In the study, synthetic composite bones were subjected to tests to ascertain their load-bearing capacity until failure and assess their stiffness properties. Using data obtained from the pilot study, a power analysis was performed, which revealed that a minimum of 5 models per group was required to detect a statistically significant difference of 10% between the groups, taking into account a calculated standard deviation of 5% [8, 9]. For the experimental procedure, a standard synthetic model of the proximal femur bone (Synbone no: 2250.01, Length: 465 mm, Condylar width: 86 mm, Neck angle: 135°, Anteversion: 15°, Head diameter: 48 mm, Canal diameter: 10 mm, Graubünden, Switzerland) was used, and each group consisted of seven specimens. To ensure consistent results, a single surgeon performed the surgical procedure on all specimens. The distal femoral condyles were removed by cutting approximately 30 cm below the tip of the greater trochanter using a saw. To ensure uniform fracture configurations in all synthetic bone models, the models underwent scanning using a 3D scanner (Einscan Shining HX, SHINING 3D, Hangzhou, China). Subsequently, a 3D-printed bone-specific cutting guide (Raise 3D Premium ABS, Ultimaker S5 Raise Pro2 3D, Utrecht, the Netherlands) was created based on the vertical femoral neck fracture with a medial calcar defect (Pauwels type 3) (Fig. 1). Using the custom-made saw guide, standardized fractures were meticulously created. To ensure accurate and anatomical reduction and fixation, the specimens were first fixed using three different methods and then osteotomized. All of these procedures were performed under fluoroscopic guidance. In Group 1, three CSs were utilized for fixation, while in Group 2, a combination of three CSs and a medial buttress plate was used. Group 3, on the other hand, received an IMN. The diameter and length of each implant were carefully assessed, and osteotomy and osteosynthesis were performed under fluoroscopic guidance. Additionally, two-directional X-ray imaging was conducted following osteotomy and fixation (Fig. 2).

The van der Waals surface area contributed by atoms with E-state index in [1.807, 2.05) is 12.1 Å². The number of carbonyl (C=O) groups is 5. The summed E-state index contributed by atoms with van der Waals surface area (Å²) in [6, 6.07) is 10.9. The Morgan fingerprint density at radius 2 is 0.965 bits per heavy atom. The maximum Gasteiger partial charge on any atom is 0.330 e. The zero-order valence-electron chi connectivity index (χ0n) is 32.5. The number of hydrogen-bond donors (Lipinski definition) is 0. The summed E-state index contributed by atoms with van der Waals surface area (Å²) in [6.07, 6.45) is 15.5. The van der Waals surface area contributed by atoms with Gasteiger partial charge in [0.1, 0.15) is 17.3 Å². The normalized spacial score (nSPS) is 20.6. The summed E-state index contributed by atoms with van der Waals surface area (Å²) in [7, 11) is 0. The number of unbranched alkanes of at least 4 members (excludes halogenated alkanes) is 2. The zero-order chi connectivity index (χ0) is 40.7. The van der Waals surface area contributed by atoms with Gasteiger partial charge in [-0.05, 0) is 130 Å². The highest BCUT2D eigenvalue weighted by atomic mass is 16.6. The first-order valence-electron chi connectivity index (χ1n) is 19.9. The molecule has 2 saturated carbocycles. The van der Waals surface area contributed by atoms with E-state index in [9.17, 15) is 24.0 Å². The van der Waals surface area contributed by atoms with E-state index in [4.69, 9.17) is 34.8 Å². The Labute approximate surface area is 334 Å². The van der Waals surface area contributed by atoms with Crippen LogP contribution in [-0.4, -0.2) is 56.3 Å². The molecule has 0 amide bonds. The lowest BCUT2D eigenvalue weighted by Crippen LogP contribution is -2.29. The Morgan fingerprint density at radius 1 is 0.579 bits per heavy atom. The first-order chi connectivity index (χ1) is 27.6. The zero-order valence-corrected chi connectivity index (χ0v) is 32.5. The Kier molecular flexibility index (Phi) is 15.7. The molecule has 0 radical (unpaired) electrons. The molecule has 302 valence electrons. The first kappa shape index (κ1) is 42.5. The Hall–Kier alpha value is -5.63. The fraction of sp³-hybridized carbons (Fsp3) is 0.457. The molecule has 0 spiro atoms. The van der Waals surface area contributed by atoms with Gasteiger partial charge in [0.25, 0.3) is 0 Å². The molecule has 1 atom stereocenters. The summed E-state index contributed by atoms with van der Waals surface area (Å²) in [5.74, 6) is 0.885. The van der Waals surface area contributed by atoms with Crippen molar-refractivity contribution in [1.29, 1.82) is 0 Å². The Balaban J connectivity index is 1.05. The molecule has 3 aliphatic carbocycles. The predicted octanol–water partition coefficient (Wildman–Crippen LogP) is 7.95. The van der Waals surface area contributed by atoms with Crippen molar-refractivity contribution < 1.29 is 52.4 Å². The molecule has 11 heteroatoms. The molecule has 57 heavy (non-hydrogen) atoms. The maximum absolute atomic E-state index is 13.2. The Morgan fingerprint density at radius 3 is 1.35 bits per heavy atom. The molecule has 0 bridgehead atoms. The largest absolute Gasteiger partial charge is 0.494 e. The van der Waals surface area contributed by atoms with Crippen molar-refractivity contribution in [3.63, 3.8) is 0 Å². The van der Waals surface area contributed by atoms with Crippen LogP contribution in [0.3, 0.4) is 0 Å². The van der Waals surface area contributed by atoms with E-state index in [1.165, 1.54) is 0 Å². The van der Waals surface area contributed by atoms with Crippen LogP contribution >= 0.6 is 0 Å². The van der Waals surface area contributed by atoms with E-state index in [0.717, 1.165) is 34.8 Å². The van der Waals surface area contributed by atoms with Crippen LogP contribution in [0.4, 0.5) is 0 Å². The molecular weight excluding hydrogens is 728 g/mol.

Fig. 1
figure 1

Custom-made saw guide produced to create a homogeneous osteotomy line in all specimens

Fig. 2
figure 2

Fluoroscopy-guided fixation was initially applied to ensure proper positioning and continuity of reduction in all specimens. Then, implants were removed to create the osteotomy line, and the specimens were refixed. Following osteotomy and fixation, X-ray was performed on all specimens

Surgical technique

In Group 1, three 6.5-mm cannulated screws (100 mm, 100 mm, 95 mm; Ortip, Istanbul, Turkey) were inserted in an inverted triangular pattern into the femoral head. The initial screw was positioned close to the calcar and inserted into the subchondral bone of the femoral head. The second and third screws were inserted in an anterosuperior and posterosuperior direction, respectively, maintaining parallel alignment with the first screw. In Group 2, fracture fixation was achieved using a combination of a three-cannulated screw and a medial buttress plate (5-hole 1/3 tubular plate, two 40 mm screws, one each 36 mm screw and 28 mm screw; Ortip, Istanbul, Turkey) placed in the defect area. In Group 3, after reaming the medullary cavity, an IMN (10 × 150 mm; Smith & Nephew, Memphis, USA) was inserted with the assistance of an aiming device. Subsequently, the lag screw was positioned in the middle of the femoral neck. Radiologically, it was ensured that the lag screw placement had a tip-apex distance < 25 mm [10]. Using the lag screw as a guide, the compression screw was carefully inserted, ensuring continuous rotational stability until achieving anatomical alignment. Finally, the nail was statically locked in place. All surgical procedures were performed with fluoroscopic guidance.